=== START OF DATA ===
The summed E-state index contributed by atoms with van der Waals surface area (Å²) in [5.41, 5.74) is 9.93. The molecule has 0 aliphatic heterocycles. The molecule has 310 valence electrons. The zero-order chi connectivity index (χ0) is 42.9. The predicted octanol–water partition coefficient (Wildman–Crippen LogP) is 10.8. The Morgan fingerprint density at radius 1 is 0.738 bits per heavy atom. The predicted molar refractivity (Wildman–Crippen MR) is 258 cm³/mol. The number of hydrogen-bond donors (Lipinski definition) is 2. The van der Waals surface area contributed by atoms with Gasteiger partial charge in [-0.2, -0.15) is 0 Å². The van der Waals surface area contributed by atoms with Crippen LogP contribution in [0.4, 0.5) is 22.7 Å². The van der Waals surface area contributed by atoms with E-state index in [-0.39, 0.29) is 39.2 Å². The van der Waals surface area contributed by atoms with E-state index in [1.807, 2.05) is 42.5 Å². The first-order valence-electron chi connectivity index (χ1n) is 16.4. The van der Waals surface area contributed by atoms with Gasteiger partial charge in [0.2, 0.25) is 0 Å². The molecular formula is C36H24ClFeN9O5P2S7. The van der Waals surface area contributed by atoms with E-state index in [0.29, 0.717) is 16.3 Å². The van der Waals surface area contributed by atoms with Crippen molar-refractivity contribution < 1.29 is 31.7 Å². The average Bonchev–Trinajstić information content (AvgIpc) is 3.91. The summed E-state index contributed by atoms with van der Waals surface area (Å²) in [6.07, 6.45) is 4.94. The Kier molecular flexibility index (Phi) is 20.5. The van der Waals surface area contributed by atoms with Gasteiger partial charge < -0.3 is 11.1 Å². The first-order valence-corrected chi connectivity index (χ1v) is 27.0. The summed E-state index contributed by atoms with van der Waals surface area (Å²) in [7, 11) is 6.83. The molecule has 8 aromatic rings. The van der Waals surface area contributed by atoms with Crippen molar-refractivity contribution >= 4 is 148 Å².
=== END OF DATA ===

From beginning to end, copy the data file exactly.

The summed E-state index contributed by atoms with van der Waals surface area (Å²) in [5.41, 5.74) is 9.93. The molecule has 0 aliphatic heterocycles. The molecule has 310 valence electrons. The zero-order chi connectivity index (χ0) is 42.9. The predicted octanol–water partition coefficient (Wildman–Crippen LogP) is 10.8. The Morgan fingerprint density at radius 1 is 0.738 bits per heavy atom. The predicted molar refractivity (Wildman–Crippen MR) is 258 cm³/mol. The number of hydrogen-bond donors (Lipinski definition) is 2. The van der Waals surface area contributed by atoms with Gasteiger partial charge in [-0.2, -0.15) is 0 Å². The van der Waals surface area contributed by atoms with Crippen LogP contribution in [0.4, 0.5) is 22.7 Å². The van der Waals surface area contributed by atoms with E-state index in [-0.39, 0.29) is 39.2 Å². The van der Waals surface area contributed by atoms with E-state index in [1.807, 2.05) is 42.5 Å². The first-order valence-electron chi connectivity index (χ1n) is 16.4. The van der Waals surface area contributed by atoms with Gasteiger partial charge in [0.2, 0.25) is 0 Å². The molecular formula is C36H24ClFeN9O5P2S7. The van der Waals surface area contributed by atoms with E-state index in [0.29, 0.717) is 16.3 Å². The van der Waals surface area contributed by atoms with Crippen molar-refractivity contribution < 1.29 is 31.7 Å². The average Bonchev–Trinajstić information content (AvgIpc) is 3.91. The summed E-state index contributed by atoms with van der Waals surface area (Å²) in [6.07, 6.45) is 4.94. The Kier molecular flexibility index (Phi) is 20.5. The van der Waals surface area contributed by atoms with Gasteiger partial charge < -0.3 is 11.1 Å². The first-order valence-corrected chi connectivity index (χ1v) is 27.0. The summed E-state index contributed by atoms with van der Waals surface area (Å²) in [7, 11) is 6.83. The molecule has 8 aromatic rings. The van der Waals surface area contributed by atoms with Crippen molar-refractivity contribution >= 4 is 148 Å².